July 10th, 2022
WELCOME AND ANNOUNCEMENTS
Let me remind you quickly of our protocols for everyone’s safety.
· Attendance was taken by Ushers as you entered.
· masks are required by those not vaccinated as well as social distancing
· Offerings may be placed in the plate by the doors.
· Please write your prayer request on the Yellow cards. An usher will pick them up during the 1st hymn.
· Please join us after service for fellowship in Calvin Hall
Gary Iverson, Bob Bock, Joan Boyd, Wanda Hirl, Marilyn Neymeyer, Joan Pinkston, Maxine Wagner, Annette Conzett, Jo Lefleur, Judy Welcher, Dr Dyke, Harlan Marx, Lois Seger, Jon Ryner, Abagail Niles, Helanah Niles, Werner & Kelly Families, , Ukraine, Arlene Pawlik, Angela and Tristan, Bonnie Pillers, Deb Weller, Kolleen’s Family, and Linda Wenzel.
*Call to Worship
L: What must we do to inherit eternal life?
P: Love the Lord with all our hearts, with all our soul, with all our strength and with all our mind. And our neighbor as our selves.
L: Let us open our hearts and souls, our strength and our minds to God’s amazing love.
P: Let us offer our worship and praise that we might gain the power to truly love our neighbor as our selves. Amen.
*Prayer of Invocation
O Lord, we come before you, not as prophets or priests, but as ordinary, every day people who need your touch and who seek avenues of grace. Bend low, Loving One, and infuse our worship with your Spirit of life that we might gain the power to offer your hope and healing into our world. Amen.
*HYMN O For a Thousand Tongues to Sing #466
Call to Confession
We don’t want to think of ourselves as sinful beings. We live decent, responsible lives! Yet the nature of humanity is to fall short of God’s desire for us. Let us confess our sins before our Gracious Lord, knowing that God hears and offers us the gift of healing and wholeness. Let us come before our Creator.
Prayer of Confession
Gracious Lord. The world is a place where the loudest voice is very often the dominant one. It’s so much easier to go along than to fight for your holy design. Forgive us for the many times we’ve thrown up our hands and kept silent, even when we knew that people were being harmed and your good earth was being desecrated. Forgive us for assuming we had no ability to speak your love into hurtful situations. Forgive us for our lack of courage and our unwillingness to risk. Help us to do better, Lord. Help us and love us, we pray.
Words of Assurance
God does love us. God sent his Son to a cross that we might know ourselves forgiven and washed clean. Let us claim this gift of redemption that we might begin again to do the will of our father and care for our neighbor. Amen.
PASSING THE PEACE (facing those across the aisle from you)
Left: May the peace of Christ be with you.
Right: And also with you. May the peace of Christ be with you.
Left: And also with you.
Prayer of Illumination
Spirit of Hope and Healing. We invite you into our hearts and minds as God’s holy word is read and proclaimed. Help us to hear that which we need to be the people you call us to be. Amen.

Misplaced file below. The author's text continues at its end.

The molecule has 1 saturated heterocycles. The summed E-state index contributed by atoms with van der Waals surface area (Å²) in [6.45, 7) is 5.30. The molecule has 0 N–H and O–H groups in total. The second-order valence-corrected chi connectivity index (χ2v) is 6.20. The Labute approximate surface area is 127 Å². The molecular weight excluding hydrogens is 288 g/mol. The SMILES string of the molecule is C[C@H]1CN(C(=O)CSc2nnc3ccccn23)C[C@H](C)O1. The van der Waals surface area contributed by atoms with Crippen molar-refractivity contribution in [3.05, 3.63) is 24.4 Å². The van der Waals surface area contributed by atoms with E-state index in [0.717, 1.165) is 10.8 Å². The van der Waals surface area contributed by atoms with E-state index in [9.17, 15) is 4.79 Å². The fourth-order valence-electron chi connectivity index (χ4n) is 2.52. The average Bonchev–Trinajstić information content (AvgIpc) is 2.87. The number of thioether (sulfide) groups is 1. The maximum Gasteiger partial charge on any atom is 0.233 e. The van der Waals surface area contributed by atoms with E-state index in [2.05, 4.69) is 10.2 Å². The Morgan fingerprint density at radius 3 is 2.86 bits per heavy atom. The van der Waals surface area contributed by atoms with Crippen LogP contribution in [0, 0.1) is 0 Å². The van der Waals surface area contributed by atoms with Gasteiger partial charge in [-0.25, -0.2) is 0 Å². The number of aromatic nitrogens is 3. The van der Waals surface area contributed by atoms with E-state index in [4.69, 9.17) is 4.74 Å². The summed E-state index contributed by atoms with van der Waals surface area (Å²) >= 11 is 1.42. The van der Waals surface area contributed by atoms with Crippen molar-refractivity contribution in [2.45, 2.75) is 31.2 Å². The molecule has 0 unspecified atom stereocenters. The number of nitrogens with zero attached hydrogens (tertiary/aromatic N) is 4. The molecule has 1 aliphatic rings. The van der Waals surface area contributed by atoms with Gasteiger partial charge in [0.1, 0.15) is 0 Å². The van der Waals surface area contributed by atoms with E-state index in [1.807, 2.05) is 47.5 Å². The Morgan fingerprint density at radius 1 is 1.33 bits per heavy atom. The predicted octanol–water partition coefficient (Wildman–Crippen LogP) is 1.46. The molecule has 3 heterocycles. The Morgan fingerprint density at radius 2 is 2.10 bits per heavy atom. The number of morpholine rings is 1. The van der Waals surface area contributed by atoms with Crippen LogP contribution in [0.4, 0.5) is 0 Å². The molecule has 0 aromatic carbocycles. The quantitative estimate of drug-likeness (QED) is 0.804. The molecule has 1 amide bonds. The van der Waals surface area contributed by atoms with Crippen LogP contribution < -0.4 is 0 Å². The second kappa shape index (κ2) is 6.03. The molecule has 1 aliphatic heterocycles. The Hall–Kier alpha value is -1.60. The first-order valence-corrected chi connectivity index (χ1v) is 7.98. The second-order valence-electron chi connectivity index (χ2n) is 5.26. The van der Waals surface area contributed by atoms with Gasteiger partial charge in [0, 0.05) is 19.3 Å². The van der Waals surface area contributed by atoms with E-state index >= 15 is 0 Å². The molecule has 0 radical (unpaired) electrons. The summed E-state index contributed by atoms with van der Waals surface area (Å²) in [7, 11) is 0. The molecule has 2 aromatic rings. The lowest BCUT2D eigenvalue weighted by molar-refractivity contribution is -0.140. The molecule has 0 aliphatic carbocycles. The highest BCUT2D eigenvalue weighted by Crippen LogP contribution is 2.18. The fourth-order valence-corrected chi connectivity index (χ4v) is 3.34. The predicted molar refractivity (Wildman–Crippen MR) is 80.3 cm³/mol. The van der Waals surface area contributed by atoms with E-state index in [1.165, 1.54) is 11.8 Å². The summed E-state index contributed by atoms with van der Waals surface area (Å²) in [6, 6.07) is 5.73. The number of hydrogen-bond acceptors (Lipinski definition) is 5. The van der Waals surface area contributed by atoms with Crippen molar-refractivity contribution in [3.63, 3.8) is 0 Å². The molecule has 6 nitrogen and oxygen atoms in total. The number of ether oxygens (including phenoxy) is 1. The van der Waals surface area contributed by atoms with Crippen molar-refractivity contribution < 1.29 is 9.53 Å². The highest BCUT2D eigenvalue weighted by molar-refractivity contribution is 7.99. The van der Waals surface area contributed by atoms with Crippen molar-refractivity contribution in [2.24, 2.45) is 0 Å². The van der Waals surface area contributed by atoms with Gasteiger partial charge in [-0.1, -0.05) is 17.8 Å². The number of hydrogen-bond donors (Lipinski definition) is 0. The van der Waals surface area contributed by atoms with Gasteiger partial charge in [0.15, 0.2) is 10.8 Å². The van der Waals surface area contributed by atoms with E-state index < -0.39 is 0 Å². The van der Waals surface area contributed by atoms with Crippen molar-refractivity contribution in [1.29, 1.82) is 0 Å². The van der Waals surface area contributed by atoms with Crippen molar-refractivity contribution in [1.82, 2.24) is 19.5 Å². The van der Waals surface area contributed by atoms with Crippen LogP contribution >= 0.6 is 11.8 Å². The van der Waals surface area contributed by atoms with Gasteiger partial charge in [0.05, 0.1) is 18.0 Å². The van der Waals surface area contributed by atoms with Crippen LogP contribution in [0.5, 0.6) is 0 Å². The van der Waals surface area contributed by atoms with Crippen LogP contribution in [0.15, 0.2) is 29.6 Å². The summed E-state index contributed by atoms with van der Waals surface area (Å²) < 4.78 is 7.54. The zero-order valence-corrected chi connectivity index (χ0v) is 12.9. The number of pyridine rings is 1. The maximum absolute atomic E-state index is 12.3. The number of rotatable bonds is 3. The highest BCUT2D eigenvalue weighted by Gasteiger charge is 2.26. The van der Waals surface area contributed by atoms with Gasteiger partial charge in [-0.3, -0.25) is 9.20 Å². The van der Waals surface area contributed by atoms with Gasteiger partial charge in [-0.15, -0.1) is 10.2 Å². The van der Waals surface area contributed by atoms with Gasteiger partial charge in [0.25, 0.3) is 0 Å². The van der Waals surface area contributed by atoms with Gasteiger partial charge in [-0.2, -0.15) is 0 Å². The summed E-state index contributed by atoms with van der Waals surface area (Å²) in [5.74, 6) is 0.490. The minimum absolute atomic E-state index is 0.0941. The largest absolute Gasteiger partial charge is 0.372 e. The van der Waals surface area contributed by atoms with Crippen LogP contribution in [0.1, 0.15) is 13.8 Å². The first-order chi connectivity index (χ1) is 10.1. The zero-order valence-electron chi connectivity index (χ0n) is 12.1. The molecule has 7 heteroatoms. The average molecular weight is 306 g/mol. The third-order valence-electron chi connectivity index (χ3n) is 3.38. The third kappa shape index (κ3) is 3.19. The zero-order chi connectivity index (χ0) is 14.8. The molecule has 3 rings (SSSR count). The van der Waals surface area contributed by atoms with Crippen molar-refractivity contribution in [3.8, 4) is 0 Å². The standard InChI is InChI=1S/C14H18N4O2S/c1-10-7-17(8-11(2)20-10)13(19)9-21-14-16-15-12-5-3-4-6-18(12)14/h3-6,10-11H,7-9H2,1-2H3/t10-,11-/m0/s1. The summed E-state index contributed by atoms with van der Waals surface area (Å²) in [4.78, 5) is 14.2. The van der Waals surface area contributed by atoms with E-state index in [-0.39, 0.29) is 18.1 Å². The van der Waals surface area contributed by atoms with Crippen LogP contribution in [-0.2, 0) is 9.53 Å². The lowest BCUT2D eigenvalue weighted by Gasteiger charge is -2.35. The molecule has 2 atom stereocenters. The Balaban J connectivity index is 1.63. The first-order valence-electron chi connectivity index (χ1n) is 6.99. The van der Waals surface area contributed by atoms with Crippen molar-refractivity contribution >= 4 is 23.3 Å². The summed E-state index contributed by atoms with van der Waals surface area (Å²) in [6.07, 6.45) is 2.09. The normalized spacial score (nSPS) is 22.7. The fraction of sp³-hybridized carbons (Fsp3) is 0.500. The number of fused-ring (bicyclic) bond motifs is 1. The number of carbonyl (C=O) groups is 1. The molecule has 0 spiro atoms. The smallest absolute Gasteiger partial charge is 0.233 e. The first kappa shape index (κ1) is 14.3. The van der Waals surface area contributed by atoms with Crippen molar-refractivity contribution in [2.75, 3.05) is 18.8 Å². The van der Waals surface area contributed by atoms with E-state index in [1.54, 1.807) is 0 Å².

Amos 7: 7-17
7 This is what he showed me: The Lord was standing by a wall that had been built true to plumb, with a plumb line in his hand. 8 And the Lord asked me, “What do you see, Amos?” “A plumb line,” I replied. Then the Lord said, “Look, I am setting a plumb line among my people Israel; I will spare them no longer. 9 “The high places of Isaac will be destroyed and the sanctuaries of Israel will be ruined; with my sword I will rise against the house of Jeroboam.” 10 Then Amaziah the priest of Bethel sent a message to Jeroboam king of Israel: “Amos is raising a conspiracy against you in the very heart of Israel. The land cannot bear all his words. 11 For this is what Amos is saying: “‘Jeroboam will die by the sword and Israel will surely go into exile, away from their native land.’” 12 Then Amaziah said to Amos, “Get out, you seer! Go back to the land of Judah. Earn your bread there and do your prophesying there. 13 Don’t prophesy anymore at Bethel, because this is the king’s sanctuary and the temple of the kingdom.”14 Amos answered Amaziah, “I was neither a prophet nor the son of a prophet, but I was a shepherd, and I also took care of sycamore-fig trees. 15 But the Lord took me from tending the flock and said to me, ‘Go, prophesy to my people Israel.’ 16 Now then, hear the word of the Lord. You say, “‘Do not prophesy against Israel, and stop preaching against the descendants of Isaac.’ 17 “Therefore this is what the Lord says: “‘Your wife will become a prostitute in the city, and your sons and daughters will fall by the sword. Your land will be measured and divided up, and you yourself will die in a pagan country. And Israel will surely go into exile, away from their native land.’”
Luke 10: 38-42
38 As Jesus and his disciples were on their way, he came to a village where a woman named Martha opened her home to him. 39 She had a sister called Mary, who sat at the Lord’s feet listening to what he said. 40 But Martha was distracted by all the preparations that had to be made. She came to him and asked, “Lord, don’t you care that my sister has left me to do the work by myself? Tell her to help me!”